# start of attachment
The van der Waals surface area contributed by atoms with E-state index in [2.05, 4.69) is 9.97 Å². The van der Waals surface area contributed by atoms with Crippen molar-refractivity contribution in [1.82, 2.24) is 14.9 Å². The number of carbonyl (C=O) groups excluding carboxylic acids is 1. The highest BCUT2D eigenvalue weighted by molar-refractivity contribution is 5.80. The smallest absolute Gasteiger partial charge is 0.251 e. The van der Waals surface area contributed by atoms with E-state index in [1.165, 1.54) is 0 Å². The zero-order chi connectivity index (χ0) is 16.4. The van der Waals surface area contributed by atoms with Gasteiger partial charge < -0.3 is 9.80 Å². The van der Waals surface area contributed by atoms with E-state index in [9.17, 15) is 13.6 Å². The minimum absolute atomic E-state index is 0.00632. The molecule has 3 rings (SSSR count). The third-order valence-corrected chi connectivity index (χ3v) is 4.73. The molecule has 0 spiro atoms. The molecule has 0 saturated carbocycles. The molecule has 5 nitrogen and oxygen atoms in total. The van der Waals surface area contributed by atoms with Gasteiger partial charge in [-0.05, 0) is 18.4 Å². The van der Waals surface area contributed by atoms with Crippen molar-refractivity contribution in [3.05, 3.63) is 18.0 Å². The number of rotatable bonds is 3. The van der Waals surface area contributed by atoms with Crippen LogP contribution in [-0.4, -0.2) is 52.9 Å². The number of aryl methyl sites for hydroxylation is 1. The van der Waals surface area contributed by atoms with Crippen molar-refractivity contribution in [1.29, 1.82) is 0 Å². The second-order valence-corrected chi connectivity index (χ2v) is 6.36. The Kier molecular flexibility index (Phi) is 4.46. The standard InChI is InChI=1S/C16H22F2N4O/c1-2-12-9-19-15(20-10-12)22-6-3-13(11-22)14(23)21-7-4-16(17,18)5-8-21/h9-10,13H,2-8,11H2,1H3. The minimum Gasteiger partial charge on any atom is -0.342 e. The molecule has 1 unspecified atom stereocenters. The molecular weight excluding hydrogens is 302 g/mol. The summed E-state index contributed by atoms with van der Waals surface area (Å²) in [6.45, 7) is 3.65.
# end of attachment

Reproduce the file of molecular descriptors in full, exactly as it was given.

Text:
The van der Waals surface area contributed by atoms with E-state index in [2.05, 4.69) is 9.97 Å². The van der Waals surface area contributed by atoms with Crippen molar-refractivity contribution in [1.82, 2.24) is 14.9 Å². The number of carbonyl (C=O) groups excluding carboxylic acids is 1. The highest BCUT2D eigenvalue weighted by molar-refractivity contribution is 5.80. The smallest absolute Gasteiger partial charge is 0.251 e. The van der Waals surface area contributed by atoms with E-state index in [1.165, 1.54) is 0 Å². The zero-order chi connectivity index (χ0) is 16.4. The van der Waals surface area contributed by atoms with Gasteiger partial charge < -0.3 is 9.80 Å². The van der Waals surface area contributed by atoms with E-state index in [9.17, 15) is 13.6 Å². The minimum absolute atomic E-state index is 0.00632. The molecule has 3 rings (SSSR count). The third-order valence-corrected chi connectivity index (χ3v) is 4.73. The molecule has 0 spiro atoms. The molecule has 0 saturated carbocycles. The molecule has 5 nitrogen and oxygen atoms in total. The van der Waals surface area contributed by atoms with Gasteiger partial charge in [-0.05, 0) is 18.4 Å². The van der Waals surface area contributed by atoms with Crippen molar-refractivity contribution in [3.05, 3.63) is 18.0 Å². The number of rotatable bonds is 3. The van der Waals surface area contributed by atoms with Crippen LogP contribution in [-0.4, -0.2) is 52.9 Å². The number of aryl methyl sites for hydroxylation is 1. The van der Waals surface area contributed by atoms with Crippen molar-refractivity contribution in [1.29, 1.82) is 0 Å². The second-order valence-corrected chi connectivity index (χ2v) is 6.36. The Kier molecular flexibility index (Phi) is 4.46. The standard InChI is InChI=1S/C16H22F2N4O/c1-2-12-9-19-15(20-10-12)22-6-3-13(11-22)14(23)21-7-4-16(17,18)5-8-21/h9-10,13H,2-8,11H2,1H3. The minimum Gasteiger partial charge on any atom is -0.342 e. The molecule has 1 unspecified atom stereocenters. The molecular weight excluding hydrogens is 302 g/mol. The summed E-state index contributed by atoms with van der Waals surface area (Å²) in [6.45, 7) is 3.65.